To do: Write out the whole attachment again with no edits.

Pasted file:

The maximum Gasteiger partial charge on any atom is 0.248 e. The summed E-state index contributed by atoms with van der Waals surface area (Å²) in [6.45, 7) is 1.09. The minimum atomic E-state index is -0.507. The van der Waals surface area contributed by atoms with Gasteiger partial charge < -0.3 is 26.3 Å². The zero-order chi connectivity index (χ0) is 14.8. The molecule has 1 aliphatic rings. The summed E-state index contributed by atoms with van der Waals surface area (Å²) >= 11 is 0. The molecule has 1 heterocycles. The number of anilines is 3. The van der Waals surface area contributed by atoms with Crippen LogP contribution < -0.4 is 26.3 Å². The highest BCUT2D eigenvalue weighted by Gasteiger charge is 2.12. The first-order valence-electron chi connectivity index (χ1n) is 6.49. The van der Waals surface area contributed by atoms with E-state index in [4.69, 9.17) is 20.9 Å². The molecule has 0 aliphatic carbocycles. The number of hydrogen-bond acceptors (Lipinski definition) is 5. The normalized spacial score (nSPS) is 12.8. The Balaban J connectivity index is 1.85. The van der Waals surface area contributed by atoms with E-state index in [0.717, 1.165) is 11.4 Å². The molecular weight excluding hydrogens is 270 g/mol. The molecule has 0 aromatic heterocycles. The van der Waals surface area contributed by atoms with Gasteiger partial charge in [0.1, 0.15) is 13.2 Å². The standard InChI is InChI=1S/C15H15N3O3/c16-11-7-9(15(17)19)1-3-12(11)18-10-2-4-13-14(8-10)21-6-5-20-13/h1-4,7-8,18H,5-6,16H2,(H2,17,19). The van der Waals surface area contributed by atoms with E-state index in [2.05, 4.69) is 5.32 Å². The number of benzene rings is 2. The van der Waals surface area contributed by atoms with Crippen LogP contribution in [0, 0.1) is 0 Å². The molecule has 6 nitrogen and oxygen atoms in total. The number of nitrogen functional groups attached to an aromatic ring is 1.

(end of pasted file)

The maximum Gasteiger partial charge on any atom is 0.248 e. The summed E-state index contributed by atoms with van der Waals surface area (Å²) in [6.45, 7) is 1.09. The minimum atomic E-state index is -0.507. The van der Waals surface area contributed by atoms with Gasteiger partial charge < -0.3 is 26.3 Å². The zero-order chi connectivity index (χ0) is 14.8. The molecule has 1 aliphatic rings. The summed E-state index contributed by atoms with van der Waals surface area (Å²) >= 11 is 0. The molecule has 1 heterocycles. The number of anilines is 3. The van der Waals surface area contributed by atoms with Crippen LogP contribution < -0.4 is 26.3 Å². The highest BCUT2D eigenvalue weighted by Gasteiger charge is 2.12. The first-order valence-electron chi connectivity index (χ1n) is 6.49. The van der Waals surface area contributed by atoms with E-state index in [4.69, 9.17) is 20.9 Å². The molecule has 0 aliphatic carbocycles. The number of hydrogen-bond acceptors (Lipinski definition) is 5. The normalized spacial score (nSPS) is 12.8. The Balaban J connectivity index is 1.85. The van der Waals surface area contributed by atoms with E-state index in [0.717, 1.165) is 11.4 Å². The molecular weight excluding hydrogens is 270 g/mol. The molecule has 0 aromatic heterocycles. The van der Waals surface area contributed by atoms with Gasteiger partial charge in [0.1, 0.15) is 13.2 Å². The standard InChI is InChI=1S/C15H15N3O3/c16-11-7-9(15(17)19)1-3-12(11)18-10-2-4-13-14(8-10)21-6-5-20-13/h1-4,7-8,18H,5-6,16H2,(H2,17,19). The van der Waals surface area contributed by atoms with E-state index in [2.05, 4.69) is 5.32 Å². The number of benzene rings is 2. The van der Waals surface area contributed by atoms with Crippen LogP contribution in [0, 0.1) is 0 Å². The molecule has 6 nitrogen and oxygen atoms in total. The number of nitrogen functional groups attached to an aromatic ring is 1.